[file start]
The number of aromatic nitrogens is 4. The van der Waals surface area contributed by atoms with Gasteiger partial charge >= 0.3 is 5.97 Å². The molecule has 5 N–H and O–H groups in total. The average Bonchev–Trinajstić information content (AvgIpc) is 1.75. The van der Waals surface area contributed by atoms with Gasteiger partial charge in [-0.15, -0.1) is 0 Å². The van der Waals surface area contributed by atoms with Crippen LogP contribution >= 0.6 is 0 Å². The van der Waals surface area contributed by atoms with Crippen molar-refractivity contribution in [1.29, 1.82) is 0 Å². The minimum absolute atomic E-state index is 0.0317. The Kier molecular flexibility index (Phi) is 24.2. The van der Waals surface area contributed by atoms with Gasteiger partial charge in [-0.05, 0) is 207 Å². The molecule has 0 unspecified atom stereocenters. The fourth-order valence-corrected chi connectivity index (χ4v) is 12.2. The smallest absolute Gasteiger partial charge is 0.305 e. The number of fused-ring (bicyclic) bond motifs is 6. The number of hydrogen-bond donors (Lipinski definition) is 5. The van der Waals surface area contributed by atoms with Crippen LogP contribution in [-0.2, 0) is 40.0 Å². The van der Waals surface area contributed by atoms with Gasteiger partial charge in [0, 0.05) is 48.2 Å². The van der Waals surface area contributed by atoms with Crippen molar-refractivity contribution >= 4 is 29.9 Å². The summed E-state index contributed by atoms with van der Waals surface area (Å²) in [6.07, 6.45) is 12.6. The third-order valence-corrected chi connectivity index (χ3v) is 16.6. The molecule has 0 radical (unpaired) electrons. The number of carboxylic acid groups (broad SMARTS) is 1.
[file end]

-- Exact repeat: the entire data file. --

The number of aromatic nitrogens is 4. The van der Waals surface area contributed by atoms with Gasteiger partial charge >= 0.3 is 5.97 Å². The molecule has 5 N–H and O–H groups in total. The average Bonchev–Trinajstić information content (AvgIpc) is 1.75. The van der Waals surface area contributed by atoms with Gasteiger partial charge in [-0.15, -0.1) is 0 Å². The van der Waals surface area contributed by atoms with Crippen LogP contribution >= 0.6 is 0 Å². The van der Waals surface area contributed by atoms with Crippen molar-refractivity contribution in [1.29, 1.82) is 0 Å². The minimum absolute atomic E-state index is 0.0317. The Kier molecular flexibility index (Phi) is 24.2. The van der Waals surface area contributed by atoms with Gasteiger partial charge in [-0.05, 0) is 207 Å². The molecule has 0 unspecified atom stereocenters. The fourth-order valence-corrected chi connectivity index (χ4v) is 12.2. The smallest absolute Gasteiger partial charge is 0.305 e. The number of fused-ring (bicyclic) bond motifs is 6. The number of hydrogen-bond donors (Lipinski definition) is 5. The van der Waals surface area contributed by atoms with Crippen LogP contribution in [-0.2, 0) is 40.0 Å². The van der Waals surface area contributed by atoms with Gasteiger partial charge in [0, 0.05) is 48.2 Å². The van der Waals surface area contributed by atoms with Crippen molar-refractivity contribution >= 4 is 29.9 Å². The summed E-state index contributed by atoms with van der Waals surface area (Å²) in [6.07, 6.45) is 12.6. The third-order valence-corrected chi connectivity index (χ3v) is 16.6. The molecule has 0 radical (unpaired) electrons. The number of carboxylic acid groups (broad SMARTS) is 1.